No Study Needed: Shell's Arctic Blunders Show Obama Administration Should Halt Arctic Drilling Immediately
Posted January 8, 2013
Special thanks to Jeff Benzak for helping draft this blog
Royal Dutch Shell’s beaten and battered drill rig is currently anchored in a remote, pristine bay on the east side of Kodiak Island, Alaska. Pretty though it may be, Kiliuda Bay was not a scheduled stop for the Kulluk: The rig was sent adrift following rough winter weather, repeated tow line failures, and other problems while en route to Seattle, where it was headed for maintenance. On New Year’s Eve, the runaway rig grounded on rocks off Sitkalidak Island, and it has since been dragged off the rocks and towed to safer harbor 30 miles away at Kiliuda Bay.
With the Ocean Energy Safety Advisory Committee meeting this week in Washington, D.C., Department of the Interior Secretary Ken Salazar announced Tuesday that DOI will conduct an expedited assessment of 2012’s Arctic operations.
That’s a start. But it doesn’t take much examination of Shell Oil’s myriad mistakes and mishaps to realize no oil company can match the Arctic Ocean and the hazards that come with it.
Clearly, the Kulluk’s grounding is not an isolated incident – and lawmakers should not view it as such. Taken together, Shell’s failures illustrate what happens when an oil company’s hasty quest for profits encounters the harsh realities of trying to operate in Alaska’s remote waters.
The Interior Department must take more decisive action beyond just a review.
Under the authority of the Outer Continental Shelf Lands Act and other applicable laws, the Interior Department must suspend all Arctic Ocean oil and gas activities.
Over the past few months, Shell alone has given the Interior Department plenty of reasons to do so. Prior to the Kulluk’s grounding at an environmentally and culturally sensitive area – which unlike Arctic drilling sites is located just a few dozen miles from one of the largest Coast Guard bases in the world – Shell produced nothing but mistakes and mishaps with its efforts to drill for Arctic oil – making it crystal clear that it is not “Arctic Ready” by any measure.
- In July, one of Shell’s drill ships nearly ran aground in the Aleutian Islands.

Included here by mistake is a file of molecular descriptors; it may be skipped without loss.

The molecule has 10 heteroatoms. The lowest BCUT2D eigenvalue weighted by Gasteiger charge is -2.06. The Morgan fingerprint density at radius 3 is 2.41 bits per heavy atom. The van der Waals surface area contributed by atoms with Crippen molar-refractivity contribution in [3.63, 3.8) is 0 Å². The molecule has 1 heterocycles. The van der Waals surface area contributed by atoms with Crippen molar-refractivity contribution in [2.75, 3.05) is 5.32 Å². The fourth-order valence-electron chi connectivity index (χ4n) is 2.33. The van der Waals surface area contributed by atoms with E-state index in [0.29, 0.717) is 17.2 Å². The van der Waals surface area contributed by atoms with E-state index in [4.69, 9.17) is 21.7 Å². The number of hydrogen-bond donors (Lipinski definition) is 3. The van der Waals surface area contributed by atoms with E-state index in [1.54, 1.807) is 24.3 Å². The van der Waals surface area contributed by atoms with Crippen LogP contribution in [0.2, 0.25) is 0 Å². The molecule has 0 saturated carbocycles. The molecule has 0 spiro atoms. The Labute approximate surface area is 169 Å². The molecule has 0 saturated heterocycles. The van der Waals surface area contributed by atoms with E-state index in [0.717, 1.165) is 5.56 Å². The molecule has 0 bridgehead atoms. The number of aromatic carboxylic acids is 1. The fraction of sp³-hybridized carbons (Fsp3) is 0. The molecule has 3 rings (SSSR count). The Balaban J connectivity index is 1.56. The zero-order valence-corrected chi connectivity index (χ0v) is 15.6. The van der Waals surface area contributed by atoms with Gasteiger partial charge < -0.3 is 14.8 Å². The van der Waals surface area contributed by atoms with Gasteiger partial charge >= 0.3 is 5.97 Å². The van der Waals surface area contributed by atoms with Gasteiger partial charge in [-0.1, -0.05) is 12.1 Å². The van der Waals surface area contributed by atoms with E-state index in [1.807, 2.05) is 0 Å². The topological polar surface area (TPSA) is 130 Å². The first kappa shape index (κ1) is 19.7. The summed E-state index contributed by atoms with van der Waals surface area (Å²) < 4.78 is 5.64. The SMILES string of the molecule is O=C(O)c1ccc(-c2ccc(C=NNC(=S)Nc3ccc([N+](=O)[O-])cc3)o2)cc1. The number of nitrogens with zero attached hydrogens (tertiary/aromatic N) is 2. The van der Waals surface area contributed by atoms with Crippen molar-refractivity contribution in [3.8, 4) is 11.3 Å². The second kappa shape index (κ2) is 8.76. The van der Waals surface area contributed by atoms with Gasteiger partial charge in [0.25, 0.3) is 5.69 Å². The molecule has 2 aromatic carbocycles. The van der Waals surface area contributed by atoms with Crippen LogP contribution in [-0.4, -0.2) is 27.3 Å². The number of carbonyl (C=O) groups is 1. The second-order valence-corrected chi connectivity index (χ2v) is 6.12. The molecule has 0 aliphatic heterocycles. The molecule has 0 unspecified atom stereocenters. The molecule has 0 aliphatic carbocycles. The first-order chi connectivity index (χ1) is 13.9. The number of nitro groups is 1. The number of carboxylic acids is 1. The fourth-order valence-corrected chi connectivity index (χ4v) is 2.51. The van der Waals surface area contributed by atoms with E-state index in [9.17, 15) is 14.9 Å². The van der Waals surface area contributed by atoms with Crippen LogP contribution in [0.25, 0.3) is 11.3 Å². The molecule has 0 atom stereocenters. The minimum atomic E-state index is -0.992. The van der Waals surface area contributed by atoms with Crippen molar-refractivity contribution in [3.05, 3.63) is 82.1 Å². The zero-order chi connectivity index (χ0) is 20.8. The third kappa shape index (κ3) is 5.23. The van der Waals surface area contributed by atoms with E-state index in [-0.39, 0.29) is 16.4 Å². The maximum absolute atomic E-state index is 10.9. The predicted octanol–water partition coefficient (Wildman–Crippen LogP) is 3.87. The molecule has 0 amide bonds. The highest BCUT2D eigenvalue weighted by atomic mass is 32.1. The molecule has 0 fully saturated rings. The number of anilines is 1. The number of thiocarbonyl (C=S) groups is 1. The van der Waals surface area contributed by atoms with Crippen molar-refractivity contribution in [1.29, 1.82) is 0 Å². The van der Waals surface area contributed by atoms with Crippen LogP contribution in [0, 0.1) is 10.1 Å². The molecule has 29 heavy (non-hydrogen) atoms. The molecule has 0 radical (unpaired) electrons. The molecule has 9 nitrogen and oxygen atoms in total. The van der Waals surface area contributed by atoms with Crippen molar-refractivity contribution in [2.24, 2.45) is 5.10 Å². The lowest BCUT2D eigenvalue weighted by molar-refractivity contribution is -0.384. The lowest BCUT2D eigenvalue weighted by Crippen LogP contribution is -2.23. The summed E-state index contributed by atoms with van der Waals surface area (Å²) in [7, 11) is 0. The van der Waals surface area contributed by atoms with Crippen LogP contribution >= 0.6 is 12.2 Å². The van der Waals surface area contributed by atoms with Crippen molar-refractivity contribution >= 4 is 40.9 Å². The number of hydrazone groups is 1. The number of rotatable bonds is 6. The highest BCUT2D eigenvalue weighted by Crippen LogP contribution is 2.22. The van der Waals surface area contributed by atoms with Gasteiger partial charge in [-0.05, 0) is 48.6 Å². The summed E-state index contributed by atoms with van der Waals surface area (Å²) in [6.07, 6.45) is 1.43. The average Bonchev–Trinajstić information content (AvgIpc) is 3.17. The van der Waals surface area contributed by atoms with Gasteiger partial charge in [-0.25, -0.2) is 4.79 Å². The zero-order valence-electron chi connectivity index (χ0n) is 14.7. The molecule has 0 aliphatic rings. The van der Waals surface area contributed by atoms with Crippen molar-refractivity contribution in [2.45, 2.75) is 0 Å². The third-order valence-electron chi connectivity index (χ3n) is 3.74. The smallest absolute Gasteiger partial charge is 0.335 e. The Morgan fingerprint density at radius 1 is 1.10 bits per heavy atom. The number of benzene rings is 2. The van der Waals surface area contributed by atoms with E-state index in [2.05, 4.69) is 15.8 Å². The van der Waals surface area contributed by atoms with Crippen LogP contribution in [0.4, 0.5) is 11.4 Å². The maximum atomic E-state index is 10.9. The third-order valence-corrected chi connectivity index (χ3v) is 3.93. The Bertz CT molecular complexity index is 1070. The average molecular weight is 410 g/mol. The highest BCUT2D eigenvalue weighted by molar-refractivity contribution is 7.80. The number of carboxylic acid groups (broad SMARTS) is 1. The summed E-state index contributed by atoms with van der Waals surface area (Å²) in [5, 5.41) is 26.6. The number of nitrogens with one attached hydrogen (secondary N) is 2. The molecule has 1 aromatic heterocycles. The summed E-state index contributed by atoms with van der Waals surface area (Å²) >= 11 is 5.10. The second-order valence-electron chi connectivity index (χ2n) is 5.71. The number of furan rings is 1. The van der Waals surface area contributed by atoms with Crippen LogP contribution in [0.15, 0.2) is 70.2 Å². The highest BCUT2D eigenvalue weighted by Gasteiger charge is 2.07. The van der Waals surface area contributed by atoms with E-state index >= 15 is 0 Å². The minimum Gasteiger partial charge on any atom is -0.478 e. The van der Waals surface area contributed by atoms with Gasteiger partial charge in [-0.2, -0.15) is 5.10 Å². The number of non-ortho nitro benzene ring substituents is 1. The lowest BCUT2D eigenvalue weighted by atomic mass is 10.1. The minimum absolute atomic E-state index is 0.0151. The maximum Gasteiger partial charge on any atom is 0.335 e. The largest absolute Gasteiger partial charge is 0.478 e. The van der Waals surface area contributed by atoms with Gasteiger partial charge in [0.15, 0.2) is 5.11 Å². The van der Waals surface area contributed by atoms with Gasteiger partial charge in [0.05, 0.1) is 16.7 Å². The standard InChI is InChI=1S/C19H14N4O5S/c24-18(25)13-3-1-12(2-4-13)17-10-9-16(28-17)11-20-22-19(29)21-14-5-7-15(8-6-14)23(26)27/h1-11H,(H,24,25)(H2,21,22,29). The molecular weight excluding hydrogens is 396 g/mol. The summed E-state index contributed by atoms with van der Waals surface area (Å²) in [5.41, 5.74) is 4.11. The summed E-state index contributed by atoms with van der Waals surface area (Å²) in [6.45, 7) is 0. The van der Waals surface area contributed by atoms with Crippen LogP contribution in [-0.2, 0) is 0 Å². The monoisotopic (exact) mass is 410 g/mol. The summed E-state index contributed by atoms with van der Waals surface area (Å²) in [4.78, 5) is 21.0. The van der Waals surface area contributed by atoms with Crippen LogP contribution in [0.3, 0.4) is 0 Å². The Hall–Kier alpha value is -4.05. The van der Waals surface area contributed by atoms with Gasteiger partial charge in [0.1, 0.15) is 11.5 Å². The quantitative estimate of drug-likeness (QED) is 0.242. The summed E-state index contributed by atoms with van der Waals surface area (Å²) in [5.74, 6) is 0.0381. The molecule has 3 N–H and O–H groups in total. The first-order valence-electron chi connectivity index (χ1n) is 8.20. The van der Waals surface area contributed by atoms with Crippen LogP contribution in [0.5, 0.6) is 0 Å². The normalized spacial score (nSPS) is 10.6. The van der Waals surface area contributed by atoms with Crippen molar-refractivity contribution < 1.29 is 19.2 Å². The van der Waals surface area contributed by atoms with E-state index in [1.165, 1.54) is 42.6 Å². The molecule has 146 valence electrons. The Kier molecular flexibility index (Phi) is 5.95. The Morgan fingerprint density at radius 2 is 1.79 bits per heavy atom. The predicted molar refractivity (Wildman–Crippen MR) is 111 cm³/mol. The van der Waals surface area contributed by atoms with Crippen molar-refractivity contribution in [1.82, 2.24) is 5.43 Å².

- In August, Shell’s spill response barge remained in Bellingham, Wash., because it was plagued with dozens of wiring and other safety problems.
- Just a day after Shell started preliminary drilling without the spill response barge on location, its rig the Noble Discoverer was forced to turn and flee from a 30-mile long ice berg.
- And in September, Shell’s containment dome was badly damaged, collapsing like a beer can during pre-deployment testing in the relatively placid waters of Puget Sound.
See here for a video recounting Shell’s experience and decide for yourself if we want to wait for another mistake before we stand down on drilling in the Arctic Ocean:
As the National Commission on the BP Deepwater Horizon Oil Spill and Offshore Drilling told the president in 2011, the oil industry’s safety culture is in doubt, and the scientific understanding of environmental conditions in sensitive places like the Arctic is inadequate.
Shell’s problems are also proof of what so far has been poor federal oversight.
For example, Shell’s campaign to drill in the Arctic rests on a systematic misapprehension of the risks of drilling in the Arctic. Shell initially led the Obama administration to believe the company could recover 90 percent or more of the oil in the vicinity of a blowout. But eventually it conceded that it could only “encounter” that much oil in a response effort.
Indeed, in the event of a blowout in the Arctic, the short operating season would force Shell to drill a relief well in the Arctic’s icy waters faster than the industry has ever done before – even in temperate waters.
The people of Kodiak Island have more immediate concerns. One of the largest, most profitable commercial fishing ports in the United States, Kodiak still bears deep scars from the Exxon Valdez oil spill in 1989. And now folks in Kodiak are once again listening to oil company officials offer assurances that local waters will be protected.
But Kodiakans have legitimate questions. They’re worried about more than 140,000 gallons of diesel fuel sitting in the Kulluk’s tanks in the middle of a biologically productive bay that’s home to commercially important tanner crab and herring fisheries, as well as numerous salmon streams. The bay plays a vital role in the subsistence culture of the nearest village, Old Harbor; borders the Kodiak National Wildlife Refuge, which provided habitat to the Kodiak brown bear; and generates food resources for the wider Gulf of Alaska ecosystem.
The Interior Department has provided oil companies with an unprecedented opportunity to pursue oil and gas in the Arctic.
But we now know, without a doubt, that neither Shell nor any other oil company is a match for the Arctic Ocean.
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